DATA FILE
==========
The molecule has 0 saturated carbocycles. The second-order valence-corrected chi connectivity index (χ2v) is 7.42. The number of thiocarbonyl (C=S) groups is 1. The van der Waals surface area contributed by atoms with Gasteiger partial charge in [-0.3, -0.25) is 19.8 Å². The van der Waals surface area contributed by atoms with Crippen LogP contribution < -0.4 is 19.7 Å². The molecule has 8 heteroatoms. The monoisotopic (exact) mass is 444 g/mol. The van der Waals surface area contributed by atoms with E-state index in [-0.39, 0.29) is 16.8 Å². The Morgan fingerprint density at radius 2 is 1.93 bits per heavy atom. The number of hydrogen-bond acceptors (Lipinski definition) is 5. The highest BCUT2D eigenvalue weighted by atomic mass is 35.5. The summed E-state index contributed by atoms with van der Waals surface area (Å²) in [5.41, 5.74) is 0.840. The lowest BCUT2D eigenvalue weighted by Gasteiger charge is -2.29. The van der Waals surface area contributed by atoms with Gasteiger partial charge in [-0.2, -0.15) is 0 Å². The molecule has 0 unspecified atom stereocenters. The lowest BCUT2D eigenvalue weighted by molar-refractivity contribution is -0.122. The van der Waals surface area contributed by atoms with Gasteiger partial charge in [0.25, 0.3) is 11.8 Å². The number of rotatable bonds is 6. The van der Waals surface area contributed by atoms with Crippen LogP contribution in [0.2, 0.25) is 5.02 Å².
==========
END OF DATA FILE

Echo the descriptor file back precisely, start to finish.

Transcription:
The molecule has 0 saturated carbocycles. The second-order valence-corrected chi connectivity index (χ2v) is 7.42. The number of thiocarbonyl (C=S) groups is 1. The van der Waals surface area contributed by atoms with Gasteiger partial charge in [-0.3, -0.25) is 19.8 Å². The van der Waals surface area contributed by atoms with Crippen LogP contribution < -0.4 is 19.7 Å². The molecule has 8 heteroatoms. The monoisotopic (exact) mass is 444 g/mol. The van der Waals surface area contributed by atoms with E-state index in [-0.39, 0.29) is 16.8 Å². The Morgan fingerprint density at radius 2 is 1.93 bits per heavy atom. The number of hydrogen-bond acceptors (Lipinski definition) is 5. The highest BCUT2D eigenvalue weighted by atomic mass is 35.5. The summed E-state index contributed by atoms with van der Waals surface area (Å²) in [5.41, 5.74) is 0.840. The lowest BCUT2D eigenvalue weighted by Gasteiger charge is -2.29. The van der Waals surface area contributed by atoms with Gasteiger partial charge in [-0.2, -0.15) is 0 Å². The molecule has 0 unspecified atom stereocenters. The lowest BCUT2D eigenvalue weighted by molar-refractivity contribution is -0.122. The van der Waals surface area contributed by atoms with Gasteiger partial charge in [0.25, 0.3) is 11.8 Å². The number of rotatable bonds is 6. The van der Waals surface area contributed by atoms with Crippen LogP contribution in [0.2, 0.25) is 5.02 Å².